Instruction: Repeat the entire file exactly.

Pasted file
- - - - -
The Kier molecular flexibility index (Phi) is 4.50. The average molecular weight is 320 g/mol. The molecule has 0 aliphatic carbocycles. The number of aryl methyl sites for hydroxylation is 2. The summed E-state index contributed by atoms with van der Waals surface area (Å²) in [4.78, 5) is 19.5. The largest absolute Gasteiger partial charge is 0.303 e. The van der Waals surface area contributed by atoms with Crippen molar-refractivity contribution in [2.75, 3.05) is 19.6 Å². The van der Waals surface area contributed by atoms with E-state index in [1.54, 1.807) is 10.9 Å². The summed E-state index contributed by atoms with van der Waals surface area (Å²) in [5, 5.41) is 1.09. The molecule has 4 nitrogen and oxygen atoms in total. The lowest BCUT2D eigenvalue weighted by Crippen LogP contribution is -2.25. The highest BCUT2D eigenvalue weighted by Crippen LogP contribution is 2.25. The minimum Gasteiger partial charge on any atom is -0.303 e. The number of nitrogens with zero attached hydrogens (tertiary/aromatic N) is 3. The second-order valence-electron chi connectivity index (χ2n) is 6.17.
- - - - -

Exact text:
The Kier molecular flexibility index (Phi) is 4.50. The average molecular weight is 320 g/mol. The molecule has 0 aliphatic carbocycles. The number of aryl methyl sites for hydroxylation is 2. The summed E-state index contributed by atoms with van der Waals surface area (Å²) in [4.78, 5) is 19.5. The largest absolute Gasteiger partial charge is 0.303 e. The van der Waals surface area contributed by atoms with Crippen molar-refractivity contribution in [2.75, 3.05) is 19.6 Å². The van der Waals surface area contributed by atoms with E-state index in [1.54, 1.807) is 10.9 Å². The summed E-state index contributed by atoms with van der Waals surface area (Å²) in [5, 5.41) is 1.09. The molecule has 4 nitrogen and oxygen atoms in total. The lowest BCUT2D eigenvalue weighted by Crippen LogP contribution is -2.25. The highest BCUT2D eigenvalue weighted by Crippen LogP contribution is 2.25. The minimum Gasteiger partial charge on any atom is -0.303 e. The number of nitrogens with zero attached hydrogens (tertiary/aromatic N) is 3. The second-order valence-electron chi connectivity index (χ2n) is 6.17.